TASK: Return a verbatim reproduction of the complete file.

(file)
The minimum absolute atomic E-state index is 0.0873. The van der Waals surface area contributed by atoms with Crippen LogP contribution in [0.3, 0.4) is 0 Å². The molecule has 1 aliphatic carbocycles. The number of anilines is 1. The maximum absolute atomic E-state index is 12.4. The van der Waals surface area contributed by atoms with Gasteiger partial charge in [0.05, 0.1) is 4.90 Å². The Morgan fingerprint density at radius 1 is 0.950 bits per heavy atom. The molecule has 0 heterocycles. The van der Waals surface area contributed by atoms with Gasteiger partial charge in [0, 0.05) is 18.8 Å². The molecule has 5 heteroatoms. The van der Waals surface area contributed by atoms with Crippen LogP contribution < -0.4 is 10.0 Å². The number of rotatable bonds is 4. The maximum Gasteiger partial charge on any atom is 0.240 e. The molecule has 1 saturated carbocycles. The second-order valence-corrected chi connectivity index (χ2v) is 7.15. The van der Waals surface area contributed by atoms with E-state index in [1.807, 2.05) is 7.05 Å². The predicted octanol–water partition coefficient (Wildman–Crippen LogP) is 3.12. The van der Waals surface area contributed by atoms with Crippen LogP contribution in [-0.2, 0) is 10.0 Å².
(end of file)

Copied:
The minimum absolute atomic E-state index is 0.0873. The van der Waals surface area contributed by atoms with Crippen LogP contribution in [0.3, 0.4) is 0 Å². The molecule has 1 aliphatic carbocycles. The number of anilines is 1. The maximum absolute atomic E-state index is 12.4. The van der Waals surface area contributed by atoms with Gasteiger partial charge in [0.05, 0.1) is 4.90 Å². The Morgan fingerprint density at radius 1 is 0.950 bits per heavy atom. The molecule has 0 heterocycles. The van der Waals surface area contributed by atoms with Gasteiger partial charge in [0, 0.05) is 18.8 Å². The molecule has 5 heteroatoms. The van der Waals surface area contributed by atoms with Crippen LogP contribution < -0.4 is 10.0 Å². The number of rotatable bonds is 4. The maximum Gasteiger partial charge on any atom is 0.240 e. The molecule has 1 saturated carbocycles. The second-order valence-corrected chi connectivity index (χ2v) is 7.15. The van der Waals surface area contributed by atoms with E-state index in [1.807, 2.05) is 7.05 Å². The predicted octanol–water partition coefficient (Wildman–Crippen LogP) is 3.12. The van der Waals surface area contributed by atoms with Crippen LogP contribution in [-0.2, 0) is 10.0 Å².